As we write at the end of March, the Russian invasion of Ukraine is at full fury with deaths and destruction increasing daily. By the time you read this, the conflict will hopefully have ended. If not, any number of terrible scenarios may have taken place or are still continuing.
The best outcome will be the thwarting of Vladimir Putin’s plans by Ukrainian resistance, but also by the overthrow of the Russian president by popular forces within Russia. The consequences of a victory for the invaders would be a disaster and only come at a horrendous price.
The plight of the people of Ukraine is presented with fully appropriate sympathy in 24/7 news cycles. However, it doesn’t take much speculation to understand why this same type of coverage isn’t afforded to the victims of U.S. wars of aggression, although they have purposefully inflicted exactly the same devastation on countries like Iraq and Afghanistan as the Russian army is currently raining down upon Ukraine. The current war is never mentioned without the adjective “brutal” placed in front of the noun as if the results of this one was uniquely horrible and different from the consequences of all wars.
The way the media direct people to sympathize with and feel sorrow for the Ukrainian victims of war, something not expressed for others, raises militarism to a positive feature of the situation rather than one of its causes, and portrays Putin as another Hitler. However, take away the crawler at the bottom of the screen and substitute the names of cities like Baghdad, Fullujah, Tripoli, Sana’a, or Gaza, and the extent of destruction is identical.
This time the “war criminal” is the ruler of the West’s imperial enemy and the victims are white, thus the sympathy, solidarity, and horror expressed across the world to Ukraine is one never offered to the usual targets of the U.S. and its allies.
Who wins here? The weapons manufacturers, the U.S. and Canadian petroleum industry. NATO, and the West are willing to fight the Russians to the last Ukrainian, and see the Russian military dealt a blow similar to what they experienced in their defeat in Afghanistan in the 1980s.
Nationalism and militarism win all round. It’s understandable that Ukrainians want to defend their country under attack, but nationalists are taking advantage of this desire to justify the worst ideologies that bolster the nation state, ultimately the cause of all of this mess.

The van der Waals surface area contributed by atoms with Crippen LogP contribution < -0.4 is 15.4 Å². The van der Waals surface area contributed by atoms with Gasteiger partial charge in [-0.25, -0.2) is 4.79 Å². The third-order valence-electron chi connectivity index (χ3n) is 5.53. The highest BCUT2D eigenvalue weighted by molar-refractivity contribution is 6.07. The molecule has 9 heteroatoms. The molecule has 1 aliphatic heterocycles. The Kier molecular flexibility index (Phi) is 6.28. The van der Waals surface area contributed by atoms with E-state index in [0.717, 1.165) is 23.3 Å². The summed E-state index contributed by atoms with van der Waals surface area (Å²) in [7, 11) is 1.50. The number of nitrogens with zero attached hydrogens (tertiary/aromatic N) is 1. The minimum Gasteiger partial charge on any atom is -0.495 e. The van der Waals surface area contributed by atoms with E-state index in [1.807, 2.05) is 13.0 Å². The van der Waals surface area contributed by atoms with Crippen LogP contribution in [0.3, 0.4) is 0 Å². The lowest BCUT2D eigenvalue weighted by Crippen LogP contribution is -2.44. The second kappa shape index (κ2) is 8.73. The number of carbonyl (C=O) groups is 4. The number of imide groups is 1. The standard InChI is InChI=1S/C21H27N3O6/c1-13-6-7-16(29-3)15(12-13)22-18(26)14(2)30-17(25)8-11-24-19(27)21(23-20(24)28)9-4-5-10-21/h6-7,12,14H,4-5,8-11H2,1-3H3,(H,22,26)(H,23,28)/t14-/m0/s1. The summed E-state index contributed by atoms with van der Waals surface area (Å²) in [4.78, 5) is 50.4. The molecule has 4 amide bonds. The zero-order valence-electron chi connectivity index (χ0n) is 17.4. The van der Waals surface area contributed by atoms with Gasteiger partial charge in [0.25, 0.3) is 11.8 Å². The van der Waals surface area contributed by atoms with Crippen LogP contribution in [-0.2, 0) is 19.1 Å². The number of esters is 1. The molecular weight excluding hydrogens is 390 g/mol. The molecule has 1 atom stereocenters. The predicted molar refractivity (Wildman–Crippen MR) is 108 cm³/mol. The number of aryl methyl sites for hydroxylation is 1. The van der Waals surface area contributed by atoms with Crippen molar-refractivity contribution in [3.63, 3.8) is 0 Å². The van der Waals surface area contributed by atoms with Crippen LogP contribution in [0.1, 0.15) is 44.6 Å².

The grand schemes of rulers throughout history for power, wealth, land, and ideology have made civilization a bloody sword taking millions to their deaths. For the past two thousand years, whole populations have suffered constant outrages perpetrated by elites for whom militarism has been a way of life. Consider Carthage, the Crusader massacre of Jerusalem, periodic wars in medieval Europe, the genocide of native peoples by colonial forces, the world wars, the holocaust of European Jews, the Turkish genocide of Armenians.
This is the state; this is its legacy and its present.
The current situation can be seen as the affirmation of American militarism and its projection of armed force anywhere in the world at any time of its choosing. In liberal circles, suspicion of endless U.S. wars has evaporated, curiously now only existing within the politics of the far-right wing. Liberals evince a newfound patriotism, expressing pride that the U.S. military is using its might this time for good. To them, the history of Ukraine began on the day of the invasion with no understanding of the role NATO and U.S. played in precipitating the crisis by extending NATO and surrounding Russia with a hostile military alliance. To bring up either the disparity in reaction to the victims of war, or to suggest that one ought to examine the causes of this conflict brings charges of being “pro-Putin” or “You sound like Trump.” The implied accusation of being “un-American” is dredged up from the 1950s.
There’s a mood in the U.S. similar to what was present in the country prior to its entry into World War I. The flags are flying, people are marching, doubters are berated, the war drums are beating. The symbols of war drive men to war.
In the meantime, the Bulletin of the Atomic Scientists has moved their Doomsday Clock up to 100 seconds to midnight. Environmental disasters, global warming, social blight and threats to all living creatures, including the nuclear danger, are rooted in the worldwide capitalist crisis.
Nevertheless, there are a few rays of hope piercing the fog of war. Not everyone is just listening to or watching the controlled media, in Russia or North America and elsewhere. A lot of people are actively seeking out other sources of info, including self-created ones and personal connections. States and corporate powers are not succeeding in monopolizing the information war. In the West and in the East, more people than might be expected have publicly and personally rejected the patriotic narratives and right-wing justifications, even when losing so much.
The last decades have seen the flowering of a wide variety of non-hierarchical grassroots resistance through collective action, solidarity and mutual aid projects in many parts of the world, including Ukraine and Russia. We need to remember that past movements like these have sometimes been able to topple dictatorships, remake societies, and turn the world upside down.
They very well might succeed in doing so again.